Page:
Will ordinary Tunisians react?
It is also possible that ordinary Tunisians will take to the streets to protest again, Mourad Abdellaoui , a 46-year-old teacher in Tunis, said.
"I believe the Tunisian people are still divided though," he told DW. "Some people feel the president is doing the right thing, others see it as unconstitutional. But they may well try to exercise pressure by calling for mass demonstrations again."
A repeat of what she calls "rebellious masses in the streets" is one of Hathria Benatia's greatest fears. "I didn't like Saied's speech from the beginning," the 75-year-old pensioner from Siliana, a town in northern Tunisia, told DW. "Little by little, I became sure he was advancing toward a model like Ben Ali's."
When Saied first took power last summer, polling suggested that the majority of locals thought what he was doing was right and necessary. But according to local market research firm, Insights TN, that has changed now. In August 2021, 49.8% supported his course, surveys found. By this February, only 23.2% did.
Could the international community step in?
Pressure is also coming from outside the country. Nations that support Tunisia with military and economic aid were careful when Saied first took over last year.
"The US has studiously avoided calling his coup a 'coup' since it would legally trigger the suspension of US financial aid to Tunisia," Tunisian political analyst Seifeddine Ferjani explained in an article for US-based organization, Democracy for the Arab World Now. "Many Western democracies have shown a remarkable amount of passivity about Saied's systematic tear down of Tunisia's democracy," he complained.
There's been "dithering," Tunisia expert Marks said, but that too has been changing recently, with statements from US and EU diplomats and politicians calling for Saied to ensure reforms were inclusive and democratic.
If Saied is forced to listen to these calls, it will be because of the desperate state of the Tunisian economy.
Even before Saied's power grab, Tunisia had been dealing with a stagnating economy, a situation made worse by the COVID-19 pandemic. Now prices for fuel and basic foods are rising further thanks to the war in Ukraine.
Currently the country's public debt is almost equal to all national income. To avoid bankruptcy, Tunisia has been in talks with the International Monetary Fund, or IMF, about a third multi-billion-dollar rescue package. A deal is expected in the middle of this year.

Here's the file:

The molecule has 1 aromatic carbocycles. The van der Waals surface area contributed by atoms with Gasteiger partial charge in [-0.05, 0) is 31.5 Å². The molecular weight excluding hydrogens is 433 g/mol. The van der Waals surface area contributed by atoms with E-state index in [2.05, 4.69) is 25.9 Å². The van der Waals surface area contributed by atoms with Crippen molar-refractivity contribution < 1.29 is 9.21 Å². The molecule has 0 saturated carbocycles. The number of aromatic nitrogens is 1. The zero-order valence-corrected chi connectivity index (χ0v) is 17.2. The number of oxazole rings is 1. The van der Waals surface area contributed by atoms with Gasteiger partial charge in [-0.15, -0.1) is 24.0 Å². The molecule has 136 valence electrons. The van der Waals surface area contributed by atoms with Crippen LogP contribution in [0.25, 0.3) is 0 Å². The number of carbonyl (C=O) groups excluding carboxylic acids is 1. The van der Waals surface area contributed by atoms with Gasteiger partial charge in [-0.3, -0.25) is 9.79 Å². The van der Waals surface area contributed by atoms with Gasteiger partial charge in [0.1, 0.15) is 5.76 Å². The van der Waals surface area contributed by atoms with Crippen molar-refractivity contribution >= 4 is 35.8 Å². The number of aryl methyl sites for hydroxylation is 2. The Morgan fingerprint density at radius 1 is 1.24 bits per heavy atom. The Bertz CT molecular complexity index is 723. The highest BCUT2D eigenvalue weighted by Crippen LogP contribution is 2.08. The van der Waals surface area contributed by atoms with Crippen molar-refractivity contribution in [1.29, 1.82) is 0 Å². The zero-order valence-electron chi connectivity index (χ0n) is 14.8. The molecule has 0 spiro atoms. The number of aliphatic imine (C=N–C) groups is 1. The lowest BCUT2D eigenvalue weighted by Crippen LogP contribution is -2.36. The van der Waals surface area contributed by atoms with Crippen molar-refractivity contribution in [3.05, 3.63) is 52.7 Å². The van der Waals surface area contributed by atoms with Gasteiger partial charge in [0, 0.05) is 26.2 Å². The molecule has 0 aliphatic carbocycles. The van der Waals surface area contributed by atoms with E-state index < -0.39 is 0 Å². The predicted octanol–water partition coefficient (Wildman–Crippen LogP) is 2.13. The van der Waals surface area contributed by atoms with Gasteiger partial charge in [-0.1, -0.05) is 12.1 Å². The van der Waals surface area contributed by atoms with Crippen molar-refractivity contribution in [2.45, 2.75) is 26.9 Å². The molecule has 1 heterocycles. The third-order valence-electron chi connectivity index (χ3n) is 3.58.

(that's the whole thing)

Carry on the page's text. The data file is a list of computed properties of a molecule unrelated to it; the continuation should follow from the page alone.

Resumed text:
But financial help might also end up contingent on Saied's behavior.
"If Saied continues to reject an inclusive political process, Europe and Tunisia's other external partners will face a choice about whether to withhold assistance or oppose an IMF agreement," Anthony Dworkin, a senior policy fellow at the European Council on Foreign Relations, or ECFR, wrote earlier this month.
For Meddeb, it won't be just one thing that brings Tunisia back towards democracy, it will be a combination. "The economic factors won't bring about change unless there is a united and strong opposition that can really convince people it can address economic challenges," Meddeb concluded.
"By far, the most important factor is going to be economic," Marks confirmed. During past protests, including those that pushed dictator Ben Ali out of power, Tunisians called for freedom and dignity, she noted. "What dignity meant to a lot of people was being able to put food on the table and provide a decent life for their families. So the economy has always been a central concern."
President Saied does not have much of a plan for the economy though, Marks added. So the Tunisian opposition needs to unite and then formulate one.
"One of the key questions for me is whether a critical mass of Tunisians recognize that [Saied] is effectively hopeless on the economy and then rise up, before he manages to fully consolidate his dictatorship," Marks said. "There's a huge question of timing here. But sadly I don't think the prognosis is looking very positive."